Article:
Wall Meat Processing, the Wall School District and the Wall Economic Development Corporation’s Agriculture Committee have worked together to make serving locally raised beef to the community’s school children a reality in 2019.
Wall Meat Processing, the Wall School District and the Wall Economic Development Corporation’s Agriculture Committee have worked together to make serving locally raised beef to the community’s school children a reality in 2019.


By Codi Vallery-Mills


When kids go back to the Wall, S.D. school after Christmas vacation this year they will be sitting down to a school lunch of locally raised beef. 

A Beef to School program was recently launched by Wall Economic Development Corporation’s Agriculture Committee with a multitude of different people making it happen. 

Ranchers Josh and Shasta Geigle of Wall were first to donate a portion of a heifer that was processed on Dec. 5 and will be served to students on Jan. 4, 2019. Josh says the program has been well-received by the community and school district so far and he looks forward to what it will mean to the children. 

“Our plan is to have ranchers and farmers in visiting with the kids every time the local beef is served for lunch. That way they can put a face and name to the people raising their food. We can talk to them about ranching, animal care, beef nutrition, all sorts of things. And we hope to have different people there – like the football coach who also ranches – we want to be able to relate to more kids than those that might happen to know us. Having several of us there will offer that,” Geigle says.

Ken Charfauros of Wall Meat Processing has been excited about the potential of the program since he heard about it at this past summer’s SD Governor’s Ag Summit where a panel discussion gave a look at what a school in Wyoming was doing.

“I knew it was something that we could do in Wall and I came back and presented the idea to our Ag Committee here. They were receptive because they had wanted to do something like this for a while. The stars began to align from there,” Charfauros.

Charfauros began to do his homework on what needed to happen at his meat processing facility to be able to process beef for the Wall school. Through the help of the state departments of ag and education, the animal industry board, USDA and guidance from Dr. Amanda Blair at SDSU he is able to now meet the criteria needed.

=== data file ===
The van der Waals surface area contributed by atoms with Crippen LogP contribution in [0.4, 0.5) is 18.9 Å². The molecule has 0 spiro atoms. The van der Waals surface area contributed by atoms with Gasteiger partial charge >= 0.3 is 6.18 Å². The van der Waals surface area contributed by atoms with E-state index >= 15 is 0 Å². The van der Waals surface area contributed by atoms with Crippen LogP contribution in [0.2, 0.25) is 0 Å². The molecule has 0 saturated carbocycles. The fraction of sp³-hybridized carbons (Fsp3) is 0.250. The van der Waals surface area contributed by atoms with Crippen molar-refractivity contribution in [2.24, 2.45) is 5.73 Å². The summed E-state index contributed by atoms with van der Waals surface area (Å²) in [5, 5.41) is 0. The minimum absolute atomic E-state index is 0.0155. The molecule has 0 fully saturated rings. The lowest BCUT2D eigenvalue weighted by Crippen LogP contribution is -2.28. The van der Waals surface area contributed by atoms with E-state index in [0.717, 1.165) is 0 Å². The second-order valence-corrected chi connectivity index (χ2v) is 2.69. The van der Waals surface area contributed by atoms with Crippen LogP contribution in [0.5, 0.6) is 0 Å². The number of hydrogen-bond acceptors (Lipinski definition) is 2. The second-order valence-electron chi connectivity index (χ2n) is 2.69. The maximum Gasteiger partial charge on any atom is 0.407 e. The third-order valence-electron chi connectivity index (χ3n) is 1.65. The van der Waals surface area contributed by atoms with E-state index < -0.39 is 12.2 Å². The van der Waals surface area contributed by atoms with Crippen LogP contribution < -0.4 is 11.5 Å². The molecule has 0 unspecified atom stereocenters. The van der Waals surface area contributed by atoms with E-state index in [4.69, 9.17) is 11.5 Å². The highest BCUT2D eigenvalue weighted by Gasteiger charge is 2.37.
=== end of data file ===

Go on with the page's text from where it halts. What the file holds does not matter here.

Charfauros says Wall is perfectly located along I-90 with reputable ranchers surrounding the community. “When you have an abundance of beef what could be more perfect than to feed that wholesome beef to our school kids?” he asks.

“I think the kids are going to be very impressed with the Beef to School Program. They are going to come away from it respecting farmers and ranchers and knowing about agriculture even more than they do now,” Charfauros says.

The school uses approximately 3,300 pounds of beef annually. Currently, the beef is being supplied through USDA commodities and Reinhart Food Service. Head cook at the Wall School is Lynn Dunker who says she wants the Beef to School program to succeed. 

She has spent the last 11 years with the school lunchroom and knows the USDA nutrition guidelines that need to be met for the kids. Dunker says the local patties will have the same nutrition values and safety standards as previous beef supplied but it won’t be pre-cooked and Dunker and staff will be cooking them. 

“I do think it will make a difference to the kids. Especially when they get the opportunity to sit down face-to-face with the producer that supplied their meal that day,” she says.

For the Beef to School pilot project, five animals will need to be harvested. Producers can donate portions of an animal, a whole animal or monetary donations to help cover processing costs. 

In addition to the interaction and discussions the students will receive from farmers and ranchers, the Wall FFA Chapter has been granted the opportunity to help implement the South Dakota Beef Industry Council’s Pasture to Plate curriculum. 

The program is designed to help Wall’s ag teacher Dani Herring enhance classroom curriculum to include knowledge about beef cuts, preparation, cooking, and nutrition education while at the same time incorporating the beef story.

“It’s encouraging that we have so many people involved in this and wanting it to do well,” Dunker says.

Donation checks can be sent to the Wall Economic Development Corporation at PO Box 314, Wall, SD 57790. For those interested in donating an animal you can call 605-279-2685.